A Brief History Of SCP-RU
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Well, I may miss some points in our history and forget others, but here's how I remember it. - GeneR

For all I know, it all started in the image boards. On June 27th, 2010, the user known as SCP-RU and some other guys decided to try translating the SCP Foundation into Russian. Ged_Malburg is the oldest active member from those days. Back then there was a different design, no nav:side menu and no forums - work on translation was coordinated using a separate webpage. Registration was open to anyone, without restriction. GeneR joined the project in the end of November 2010. At that time it was pretty much abandoned - only three people were displaying any activity. So they trucked along, doing things on their own, until the user dr-phasanova proposed that she, Malburg and GeneR should work together.

I still have that proposal message, it was sent on 30th January 2011. We had about 110 complete translations at that time - GeneR

SCP-RU, the guy who started it, had long since left the project. No one but him was an administrator, so the staff were really limited in what they could change, similar to how The Administrator being MIA limited the English SCP Wiki in 2009. Fortunately, Malburg managed to contact him and get administrator privileges for the three in February 2011. At that time, they finally had forums, voting modules and a design like the English wiki. That was also the time Resure joined. He filled the "tech" niche quite nicely and provided priceless help with various web features, Google Analytics, domain name registration and other stuff none of the others were competent with.

Sometime in March 2011 they decided to try creating their own SCPs and created a sandbox site. Rules were changed frequently throughout its history, at one time running one's SCP through the sandbox was not necessary for authors with >5 approved SCPs on the main site. SCPs from that time have a distinct vibe to them, but now are generally regarded the same as English SCPs from 2008. Pretty much "the classics".

We even have plans to rewrite them, but rewrites are almost unheard of in our community, so that's new horizons for us. - GeneR

When the site was a year old, they decided to have a meet-up. Only 3 people came, but that was a start. There were at least 7 other meetups since then with two of these gathering 11 site members.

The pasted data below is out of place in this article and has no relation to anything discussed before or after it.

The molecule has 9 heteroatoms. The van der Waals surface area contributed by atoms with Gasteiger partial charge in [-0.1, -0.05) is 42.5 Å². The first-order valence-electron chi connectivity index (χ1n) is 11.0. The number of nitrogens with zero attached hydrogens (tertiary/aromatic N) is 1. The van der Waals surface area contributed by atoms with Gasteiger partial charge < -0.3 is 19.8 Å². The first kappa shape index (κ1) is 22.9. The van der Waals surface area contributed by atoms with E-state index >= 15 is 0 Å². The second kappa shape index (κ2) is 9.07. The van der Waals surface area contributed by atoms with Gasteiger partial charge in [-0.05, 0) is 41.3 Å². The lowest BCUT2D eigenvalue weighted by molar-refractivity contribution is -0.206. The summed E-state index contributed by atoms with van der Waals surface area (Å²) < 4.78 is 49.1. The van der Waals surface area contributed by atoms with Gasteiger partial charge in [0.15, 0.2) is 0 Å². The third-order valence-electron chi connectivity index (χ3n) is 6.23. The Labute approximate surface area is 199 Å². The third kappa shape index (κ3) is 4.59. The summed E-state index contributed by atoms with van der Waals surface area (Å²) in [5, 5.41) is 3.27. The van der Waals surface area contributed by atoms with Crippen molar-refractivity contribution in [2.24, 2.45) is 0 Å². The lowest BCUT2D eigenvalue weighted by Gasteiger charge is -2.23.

Dugond and Osobist came some time after. Dugond had a tremendous working capacity - most of their mass edits were primarily his effort. He saw a lot of minor blemishes and inconsistencies, and contributed much to the site's improvement. Eventually, however, they made the mistake of letting him maintain the sandbox wiki alone, and he burned out. Since he also had to work on his thesis, he left. Eventually he came back, had another period of activity, and left for another hiatus. But that's really condensing 2 years into a paragraph. Dugond is gone right now.

I do not have any means of contacting him, he'll come out eventually. Or maybe he won't. - GeneR

Osobist is still active. He does many of the "official" and "organizational" tasks, manages the vk.com (Russian Facebook analogue) community and maintains general order.

Both of them were active translators (Dugond was more prolific, though). People kept joining and the amount of content grew. Amassing content was a priority at that time, so the number of translations (and new -RU SCPs) increased steadily.

Ah. Back to 2011. At the end of the year GeneR first translated one of their articles into English (SCP-1138). It was originally written by Fartun and was his debut SCP. Secondly, he managed to transfer the master administrator rights from SCP-RU (whom he tried to contact several times with no results). After a year and a half of work they finally got rid of female underwear ads below SCP-076. They were kinda killing the mood.

In September 2011 they had their first case of vandalism, so they developed a membership application procedure modeled after the English SCP Wiki's procedure. At the end of November, a user named Wiiskey violated the rules and posted http://scpfoundation.ru/evil-doctor-alto-klef directly to the main site. The poem quickly rose to the top 3 and is still there, on par with 173 and slightly above 076.

2012 changed much. First and foremost, SCP-087 game came into existence. The amount of visitors in Google Analytics increased five-fold, the amount of new applicants and bad SCPs in the sandbox… you get the idea.

In April 2012 they had to ban one of their most prolific authors (with ~25 SCPs written) over a disagreement about the GOI he invented. He did not take well to criticism. It was a long and unpleasant story, and they try not to talk about it. The social network group was also established in early 2012. The Russian wiki has continued to grow, with thousands of articles either translated or created originally. They also had their own translation contest in 2013, and had over 177 entries submitted for it.

The Russian SCP Wiki was the first translation community, and it has continued to grow in the years we've been working with it. They've had some hard times, just like us, but they've always come out stronger for it. If you ever have the inclination, read over some of their original tales and articles. Maybe say hi to their staff. Appreciate the work they've done for us, in the past, and into the future.

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